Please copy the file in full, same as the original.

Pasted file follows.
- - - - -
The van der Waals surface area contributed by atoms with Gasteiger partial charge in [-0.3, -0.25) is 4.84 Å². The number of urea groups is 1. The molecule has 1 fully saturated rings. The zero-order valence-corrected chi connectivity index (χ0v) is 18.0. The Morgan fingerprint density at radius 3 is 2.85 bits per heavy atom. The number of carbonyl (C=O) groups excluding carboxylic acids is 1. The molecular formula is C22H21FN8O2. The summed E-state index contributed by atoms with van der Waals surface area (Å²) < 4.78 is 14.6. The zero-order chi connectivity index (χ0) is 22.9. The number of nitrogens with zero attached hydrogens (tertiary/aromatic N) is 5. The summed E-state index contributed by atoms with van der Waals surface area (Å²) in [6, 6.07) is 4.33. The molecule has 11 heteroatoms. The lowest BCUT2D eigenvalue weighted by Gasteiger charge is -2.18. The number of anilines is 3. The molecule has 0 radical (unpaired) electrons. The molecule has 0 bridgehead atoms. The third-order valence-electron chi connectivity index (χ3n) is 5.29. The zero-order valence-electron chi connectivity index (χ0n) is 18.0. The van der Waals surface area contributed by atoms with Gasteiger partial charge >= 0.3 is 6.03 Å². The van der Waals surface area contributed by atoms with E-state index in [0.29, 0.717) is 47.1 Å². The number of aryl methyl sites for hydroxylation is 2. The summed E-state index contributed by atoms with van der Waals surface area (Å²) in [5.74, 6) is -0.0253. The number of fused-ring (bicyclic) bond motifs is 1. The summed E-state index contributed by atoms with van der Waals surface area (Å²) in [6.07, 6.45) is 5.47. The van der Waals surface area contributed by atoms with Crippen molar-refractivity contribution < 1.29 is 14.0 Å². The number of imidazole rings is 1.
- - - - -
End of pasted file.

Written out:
The van der Waals surface area contributed by atoms with Gasteiger partial charge in [-0.3, -0.25) is 4.84 Å². The number of urea groups is 1. The molecule has 1 fully saturated rings. The zero-order valence-corrected chi connectivity index (χ0v) is 18.0. The Morgan fingerprint density at radius 3 is 2.85 bits per heavy atom. The number of carbonyl (C=O) groups excluding carboxylic acids is 1. The molecular formula is C22H21FN8O2. The summed E-state index contributed by atoms with van der Waals surface area (Å²) < 4.78 is 14.6. The zero-order chi connectivity index (χ0) is 22.9. The number of nitrogens with zero attached hydrogens (tertiary/aromatic N) is 5. The summed E-state index contributed by atoms with van der Waals surface area (Å²) in [6, 6.07) is 4.33. The molecule has 11 heteroatoms. The lowest BCUT2D eigenvalue weighted by Gasteiger charge is -2.18. The number of anilines is 3. The molecule has 0 radical (unpaired) electrons. The molecule has 0 bridgehead atoms. The third-order valence-electron chi connectivity index (χ3n) is 5.29. The zero-order valence-electron chi connectivity index (χ0n) is 18.0. The van der Waals surface area contributed by atoms with Gasteiger partial charge >= 0.3 is 6.03 Å². The van der Waals surface area contributed by atoms with E-state index in [0.29, 0.717) is 47.1 Å². The number of aryl methyl sites for hydroxylation is 2. The summed E-state index contributed by atoms with van der Waals surface area (Å²) in [5.74, 6) is -0.0253. The number of fused-ring (bicyclic) bond motifs is 1. The summed E-state index contributed by atoms with van der Waals surface area (Å²) in [6.07, 6.45) is 5.47. The van der Waals surface area contributed by atoms with Crippen molar-refractivity contribution < 1.29 is 14.0 Å². The number of imidazole rings is 1.